Petition President Ramaphosa to veto the national racial quotas when the Employment Equity Bill hits his desk.
- Several new racial laws are being delivered to the President’s desk that could do incalculable damage if signed into force. One of those laws is the Employment Equity Amendment Bill (EEB).
- Under the EEB, new race quotas will apply across the private sector and will be enforceable by penalties up to R2,9 million or 10% of business turnover.
- The EEB will also disqualify businesses that miss quotas, from even trying to bid for government contracts
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However well-intentioned BEE may have been at its initiation the path to hellacious corruption and economic underperformance has been laid by this country’s existing race-laws. The new “Employment Equity” Bill (EEB) would fulfil the ANC’s promise to make BEE “more aggressive”, pushing things from bad to worse.
If the EEB becomes law, and it has already been approved by the National Assembly, it will allow the Minister of Employment and Labour to “set numerical targets for any national economic sector”, including “targets for different occupational levels, sub-sectors or regions within a sector” in order to achieve “equitable representation” at “all occupational levels in the workforce”. The scope and ambition of the new race quotas can hardly be exaggerated.
To enforce the proposed race-based social engineering businesses will be required to promise, in writing, that they aim to meet the Minister’s “numerical targets” and provide plans to labour inspectors of how this will be achieved. Failure to comply will result in the inspectors denying a “compliance certificate”, which will, in turn, prevent the business from trying to bid for any government contract.
That might sound like it only effects the minority of businesses that would like to bid for government tenders, but this provision will harm all South Africans by accelerating State Capture 2.0.
please note that you will be taken to the IRR’s website
State Capture 2.0
The Zondo Commission’s State Capture Report observed that under the current race-based laws when the government spends taxes there is “undoubtedly” an “inevitable tension” between the principle of seeking the best value-for-money and the notion of race-based preference. The Zondo report shows in detail how race-laws were used as a mopane leaf to both hide and feed the worm of corruption.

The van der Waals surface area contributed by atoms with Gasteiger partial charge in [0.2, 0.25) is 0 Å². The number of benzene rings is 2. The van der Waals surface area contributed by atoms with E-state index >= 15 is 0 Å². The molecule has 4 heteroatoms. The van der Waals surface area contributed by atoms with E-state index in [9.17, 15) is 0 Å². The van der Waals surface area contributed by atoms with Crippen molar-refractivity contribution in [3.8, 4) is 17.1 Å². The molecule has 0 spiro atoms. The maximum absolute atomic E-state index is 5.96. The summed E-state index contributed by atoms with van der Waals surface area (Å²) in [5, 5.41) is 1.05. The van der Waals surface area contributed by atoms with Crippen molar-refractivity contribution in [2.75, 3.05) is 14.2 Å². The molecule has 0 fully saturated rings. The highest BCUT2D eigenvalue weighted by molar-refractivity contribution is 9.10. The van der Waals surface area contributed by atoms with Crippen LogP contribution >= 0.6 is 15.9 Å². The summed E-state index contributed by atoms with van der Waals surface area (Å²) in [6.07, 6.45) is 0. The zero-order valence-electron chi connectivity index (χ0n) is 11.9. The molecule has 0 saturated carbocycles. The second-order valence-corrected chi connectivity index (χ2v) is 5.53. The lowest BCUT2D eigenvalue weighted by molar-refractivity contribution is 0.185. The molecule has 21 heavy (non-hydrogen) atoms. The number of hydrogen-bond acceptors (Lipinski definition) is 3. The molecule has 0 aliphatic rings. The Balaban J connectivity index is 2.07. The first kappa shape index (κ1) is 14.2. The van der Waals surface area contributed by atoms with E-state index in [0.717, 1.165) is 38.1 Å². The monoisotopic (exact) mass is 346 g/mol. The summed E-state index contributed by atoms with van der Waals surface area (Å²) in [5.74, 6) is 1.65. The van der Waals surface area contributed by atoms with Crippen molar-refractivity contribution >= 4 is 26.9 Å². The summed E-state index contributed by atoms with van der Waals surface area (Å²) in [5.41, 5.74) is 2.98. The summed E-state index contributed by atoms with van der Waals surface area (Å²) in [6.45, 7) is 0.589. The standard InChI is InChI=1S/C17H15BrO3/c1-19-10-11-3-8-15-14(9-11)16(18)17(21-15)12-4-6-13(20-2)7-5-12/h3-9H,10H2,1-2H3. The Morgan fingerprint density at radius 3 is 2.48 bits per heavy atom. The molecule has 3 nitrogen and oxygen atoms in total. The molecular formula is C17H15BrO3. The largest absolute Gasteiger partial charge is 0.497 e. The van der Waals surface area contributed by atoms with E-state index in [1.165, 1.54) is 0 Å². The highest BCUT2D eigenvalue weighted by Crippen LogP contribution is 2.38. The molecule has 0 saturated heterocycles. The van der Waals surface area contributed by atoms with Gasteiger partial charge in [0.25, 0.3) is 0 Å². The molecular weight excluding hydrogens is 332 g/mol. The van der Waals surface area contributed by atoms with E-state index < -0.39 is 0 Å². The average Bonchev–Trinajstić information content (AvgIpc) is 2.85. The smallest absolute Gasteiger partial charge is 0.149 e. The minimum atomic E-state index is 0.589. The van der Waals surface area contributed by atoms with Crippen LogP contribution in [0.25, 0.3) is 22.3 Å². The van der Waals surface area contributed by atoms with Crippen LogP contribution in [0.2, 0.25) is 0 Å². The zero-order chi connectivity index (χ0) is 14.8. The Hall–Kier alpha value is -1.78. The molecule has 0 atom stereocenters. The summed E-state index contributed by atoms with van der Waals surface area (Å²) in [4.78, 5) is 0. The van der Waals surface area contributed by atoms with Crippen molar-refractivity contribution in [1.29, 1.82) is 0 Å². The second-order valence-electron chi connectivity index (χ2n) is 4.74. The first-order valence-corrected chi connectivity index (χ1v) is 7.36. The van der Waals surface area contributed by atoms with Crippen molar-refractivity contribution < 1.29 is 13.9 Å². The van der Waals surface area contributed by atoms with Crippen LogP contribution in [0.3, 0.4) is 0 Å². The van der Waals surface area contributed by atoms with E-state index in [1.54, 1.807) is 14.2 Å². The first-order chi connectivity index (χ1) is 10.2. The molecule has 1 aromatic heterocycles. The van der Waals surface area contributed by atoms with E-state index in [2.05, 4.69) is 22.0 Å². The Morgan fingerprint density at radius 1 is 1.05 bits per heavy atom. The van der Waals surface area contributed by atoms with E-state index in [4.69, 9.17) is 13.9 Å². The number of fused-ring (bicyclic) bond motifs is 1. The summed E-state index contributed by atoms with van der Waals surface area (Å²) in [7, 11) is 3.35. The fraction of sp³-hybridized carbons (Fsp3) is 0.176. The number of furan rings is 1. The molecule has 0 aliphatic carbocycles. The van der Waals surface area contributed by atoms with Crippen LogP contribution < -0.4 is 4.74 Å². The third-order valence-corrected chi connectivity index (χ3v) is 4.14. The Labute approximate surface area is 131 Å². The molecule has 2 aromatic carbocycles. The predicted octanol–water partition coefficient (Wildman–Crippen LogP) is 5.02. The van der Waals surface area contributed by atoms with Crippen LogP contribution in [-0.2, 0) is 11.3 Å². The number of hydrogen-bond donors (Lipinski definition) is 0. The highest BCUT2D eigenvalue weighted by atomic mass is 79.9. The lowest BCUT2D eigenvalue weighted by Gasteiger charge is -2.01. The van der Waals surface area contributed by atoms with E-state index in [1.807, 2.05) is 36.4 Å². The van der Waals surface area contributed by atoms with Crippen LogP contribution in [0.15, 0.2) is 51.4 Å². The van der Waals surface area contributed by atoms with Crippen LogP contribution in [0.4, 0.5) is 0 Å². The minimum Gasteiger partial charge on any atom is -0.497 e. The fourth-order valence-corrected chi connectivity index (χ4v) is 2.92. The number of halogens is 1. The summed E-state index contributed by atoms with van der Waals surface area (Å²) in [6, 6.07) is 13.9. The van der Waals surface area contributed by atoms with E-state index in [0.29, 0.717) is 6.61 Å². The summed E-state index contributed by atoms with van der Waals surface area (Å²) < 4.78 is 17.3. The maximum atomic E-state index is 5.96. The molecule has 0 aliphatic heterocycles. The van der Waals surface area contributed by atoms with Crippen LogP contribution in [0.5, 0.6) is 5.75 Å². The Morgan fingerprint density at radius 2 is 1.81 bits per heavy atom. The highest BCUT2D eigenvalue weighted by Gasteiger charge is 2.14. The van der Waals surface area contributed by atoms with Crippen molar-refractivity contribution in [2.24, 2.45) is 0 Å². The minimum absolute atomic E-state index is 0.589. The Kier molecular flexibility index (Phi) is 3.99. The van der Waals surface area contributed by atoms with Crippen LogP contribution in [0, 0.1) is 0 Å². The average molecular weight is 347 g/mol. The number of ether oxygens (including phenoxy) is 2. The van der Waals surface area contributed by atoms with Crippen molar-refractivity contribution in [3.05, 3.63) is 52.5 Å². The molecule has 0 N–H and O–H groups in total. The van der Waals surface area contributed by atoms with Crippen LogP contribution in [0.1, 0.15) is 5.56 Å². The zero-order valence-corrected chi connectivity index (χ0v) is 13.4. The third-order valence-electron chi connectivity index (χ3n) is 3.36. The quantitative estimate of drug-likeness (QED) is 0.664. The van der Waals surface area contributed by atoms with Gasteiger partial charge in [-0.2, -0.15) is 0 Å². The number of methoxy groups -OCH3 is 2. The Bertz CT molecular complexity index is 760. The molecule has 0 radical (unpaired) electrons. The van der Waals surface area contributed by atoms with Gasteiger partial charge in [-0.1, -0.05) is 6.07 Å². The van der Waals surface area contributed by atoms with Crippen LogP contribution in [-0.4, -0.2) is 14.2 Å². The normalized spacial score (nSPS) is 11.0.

“Ultimately” the Zondo report concluded “in the view of the Commission the primary national interest is best served when the government derives the maximum value-for-money in the procurement process”. The IRR agrees, having long promoted this assessment.
But the EEB would do the opposite of what would best serve “the primary national interest”. The EEB would take the current system, which at least insists that all companies are allowed to bid which creates some record of what the genuine market price of a tender is and which theoretically limits the BEE “premium” to 20% extra cost, and blows this up exquisitely by blocking companies from entering the tender process from the beginning and allowing a limitless race premium over value-for-money.
Million Rand Fines
Secondly, if the EEB becomes law then employers that refuse to assume the take of racially classifying their employees (or which carry it out incorrectly) face fines of up to R1.5m, or 2% of annual turnover, whichever is the greater, for a first ‘offence’ of this kind. Penalties for repeat offences of this type may rise as high as R2.7m or 10% of annual turnover, again whichever is the greater.
Fines of that size will bankrupt most businesses. Every business bankrupted by the government’s social engineering has a multiplier effect, knocking other businesses in the supply-chain down a peg and reducing employment, thereby reducing aggregate demand and increasing the tax burden on social care.
But the EEB is immoral even before you look at the consequences, it is immoral on its face. To judge people as more deserving of government support or more deserving of government punishment by force, in the context South Africa finds itself in today, on the basis of race is flatly inconsistent with the basic moral tenet that each person should be judged by their deeds not their bloodlines.
This moral tenet is not merely a private opinion, it is enshrined in the Constitution of South Africa and the fundamentals of the Rule of Law. If the President of the Republic fails to respect your call to stop the new nationwide race quotas the Constitutional Court will be presented with the irresistible arguments distilled in this petition as to save South Africa from the EEB. Add your voice to the call to let South Africans work together on the basis that we are people not just pigments.